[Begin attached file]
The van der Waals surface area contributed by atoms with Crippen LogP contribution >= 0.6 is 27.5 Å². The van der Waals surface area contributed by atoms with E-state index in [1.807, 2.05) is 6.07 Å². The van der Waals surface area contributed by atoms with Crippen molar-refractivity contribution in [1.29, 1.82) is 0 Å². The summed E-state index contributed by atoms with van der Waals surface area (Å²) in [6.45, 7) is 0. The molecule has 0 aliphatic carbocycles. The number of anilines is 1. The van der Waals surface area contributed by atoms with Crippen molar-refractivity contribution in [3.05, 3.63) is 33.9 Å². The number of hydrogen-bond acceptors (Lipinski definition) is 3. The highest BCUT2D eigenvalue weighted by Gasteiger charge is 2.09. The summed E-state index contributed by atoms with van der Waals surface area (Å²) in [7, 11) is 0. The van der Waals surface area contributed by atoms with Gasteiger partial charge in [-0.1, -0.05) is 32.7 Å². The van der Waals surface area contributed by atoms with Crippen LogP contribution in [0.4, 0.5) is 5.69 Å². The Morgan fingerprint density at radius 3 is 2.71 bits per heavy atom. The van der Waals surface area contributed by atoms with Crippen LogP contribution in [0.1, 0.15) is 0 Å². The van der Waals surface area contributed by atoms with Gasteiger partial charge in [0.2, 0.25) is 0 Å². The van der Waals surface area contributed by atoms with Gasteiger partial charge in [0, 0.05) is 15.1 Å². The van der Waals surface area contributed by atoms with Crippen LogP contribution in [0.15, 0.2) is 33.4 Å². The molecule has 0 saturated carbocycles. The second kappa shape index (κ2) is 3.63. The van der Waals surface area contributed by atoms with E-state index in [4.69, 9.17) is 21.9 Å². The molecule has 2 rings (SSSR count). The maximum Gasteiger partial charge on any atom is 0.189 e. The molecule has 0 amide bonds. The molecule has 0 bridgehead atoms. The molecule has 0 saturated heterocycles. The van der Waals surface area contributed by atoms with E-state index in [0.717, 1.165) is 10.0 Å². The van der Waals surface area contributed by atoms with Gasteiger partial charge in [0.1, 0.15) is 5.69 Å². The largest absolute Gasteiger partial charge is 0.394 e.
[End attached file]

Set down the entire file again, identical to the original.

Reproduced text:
The van der Waals surface area contributed by atoms with Crippen LogP contribution >= 0.6 is 27.5 Å². The van der Waals surface area contributed by atoms with E-state index in [1.807, 2.05) is 6.07 Å². The van der Waals surface area contributed by atoms with Crippen molar-refractivity contribution in [1.29, 1.82) is 0 Å². The summed E-state index contributed by atoms with van der Waals surface area (Å²) in [6.45, 7) is 0. The molecule has 0 aliphatic carbocycles. The number of anilines is 1. The van der Waals surface area contributed by atoms with Crippen molar-refractivity contribution in [3.05, 3.63) is 33.9 Å². The number of hydrogen-bond acceptors (Lipinski definition) is 3. The highest BCUT2D eigenvalue weighted by Gasteiger charge is 2.09. The summed E-state index contributed by atoms with van der Waals surface area (Å²) in [7, 11) is 0. The van der Waals surface area contributed by atoms with Gasteiger partial charge in [-0.1, -0.05) is 32.7 Å². The van der Waals surface area contributed by atoms with Crippen LogP contribution in [0.4, 0.5) is 5.69 Å². The Morgan fingerprint density at radius 3 is 2.71 bits per heavy atom. The van der Waals surface area contributed by atoms with Crippen LogP contribution in [0.1, 0.15) is 0 Å². The van der Waals surface area contributed by atoms with Gasteiger partial charge in [0.2, 0.25) is 0 Å². The van der Waals surface area contributed by atoms with Gasteiger partial charge in [0, 0.05) is 15.1 Å². The van der Waals surface area contributed by atoms with Crippen LogP contribution in [0.15, 0.2) is 33.4 Å². The molecule has 0 saturated carbocycles. The second kappa shape index (κ2) is 3.63. The van der Waals surface area contributed by atoms with E-state index in [4.69, 9.17) is 21.9 Å². The molecule has 2 rings (SSSR count). The maximum Gasteiger partial charge on any atom is 0.189 e. The molecule has 0 amide bonds. The molecule has 0 bridgehead atoms. The molecule has 0 saturated heterocycles. The van der Waals surface area contributed by atoms with E-state index in [0.717, 1.165) is 10.0 Å². The van der Waals surface area contributed by atoms with Gasteiger partial charge in [0.1, 0.15) is 5.69 Å². The largest absolute Gasteiger partial charge is 0.394 e.